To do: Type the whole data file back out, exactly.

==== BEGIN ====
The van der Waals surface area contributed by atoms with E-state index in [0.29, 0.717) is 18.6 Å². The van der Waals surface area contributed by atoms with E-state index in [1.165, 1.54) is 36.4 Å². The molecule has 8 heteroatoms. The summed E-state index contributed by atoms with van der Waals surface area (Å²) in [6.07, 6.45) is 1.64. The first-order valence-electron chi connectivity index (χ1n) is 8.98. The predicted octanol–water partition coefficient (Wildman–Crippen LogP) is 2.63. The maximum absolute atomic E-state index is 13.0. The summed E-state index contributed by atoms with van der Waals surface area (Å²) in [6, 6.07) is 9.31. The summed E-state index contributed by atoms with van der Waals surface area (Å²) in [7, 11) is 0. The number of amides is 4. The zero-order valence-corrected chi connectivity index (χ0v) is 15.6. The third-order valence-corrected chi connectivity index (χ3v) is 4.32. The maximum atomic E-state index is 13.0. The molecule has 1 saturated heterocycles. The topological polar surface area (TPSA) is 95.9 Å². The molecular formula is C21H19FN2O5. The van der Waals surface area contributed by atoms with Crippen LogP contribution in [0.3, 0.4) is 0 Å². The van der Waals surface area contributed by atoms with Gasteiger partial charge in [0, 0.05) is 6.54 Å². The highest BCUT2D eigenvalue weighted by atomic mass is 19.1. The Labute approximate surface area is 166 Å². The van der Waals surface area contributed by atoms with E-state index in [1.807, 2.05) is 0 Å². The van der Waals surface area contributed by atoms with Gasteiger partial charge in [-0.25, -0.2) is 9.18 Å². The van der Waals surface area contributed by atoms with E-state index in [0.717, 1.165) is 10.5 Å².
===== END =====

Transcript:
The van der Waals surface area contributed by atoms with E-state index in [0.29, 0.717) is 18.6 Å². The van der Waals surface area contributed by atoms with E-state index in [1.165, 1.54) is 36.4 Å². The molecule has 8 heteroatoms. The summed E-state index contributed by atoms with van der Waals surface area (Å²) in [6.07, 6.45) is 1.64. The first-order valence-electron chi connectivity index (χ1n) is 8.98. The predicted octanol–water partition coefficient (Wildman–Crippen LogP) is 2.63. The maximum absolute atomic E-state index is 13.0. The summed E-state index contributed by atoms with van der Waals surface area (Å²) in [6, 6.07) is 9.31. The summed E-state index contributed by atoms with van der Waals surface area (Å²) in [7, 11) is 0. The number of amides is 4. The zero-order valence-corrected chi connectivity index (χ0v) is 15.6. The third-order valence-corrected chi connectivity index (χ3v) is 4.32. The maximum atomic E-state index is 13.0. The molecule has 1 saturated heterocycles. The topological polar surface area (TPSA) is 95.9 Å². The molecular formula is C21H19FN2O5. The van der Waals surface area contributed by atoms with Crippen LogP contribution in [0.3, 0.4) is 0 Å². The van der Waals surface area contributed by atoms with Gasteiger partial charge in [0, 0.05) is 6.54 Å². The highest BCUT2D eigenvalue weighted by atomic mass is 19.1. The Labute approximate surface area is 166 Å². The van der Waals surface area contributed by atoms with E-state index in [1.807, 2.05) is 0 Å². The van der Waals surface area contributed by atoms with Gasteiger partial charge in [-0.25, -0.2) is 9.18 Å². The van der Waals surface area contributed by atoms with E-state index in [0.717, 1.165) is 10.5 Å².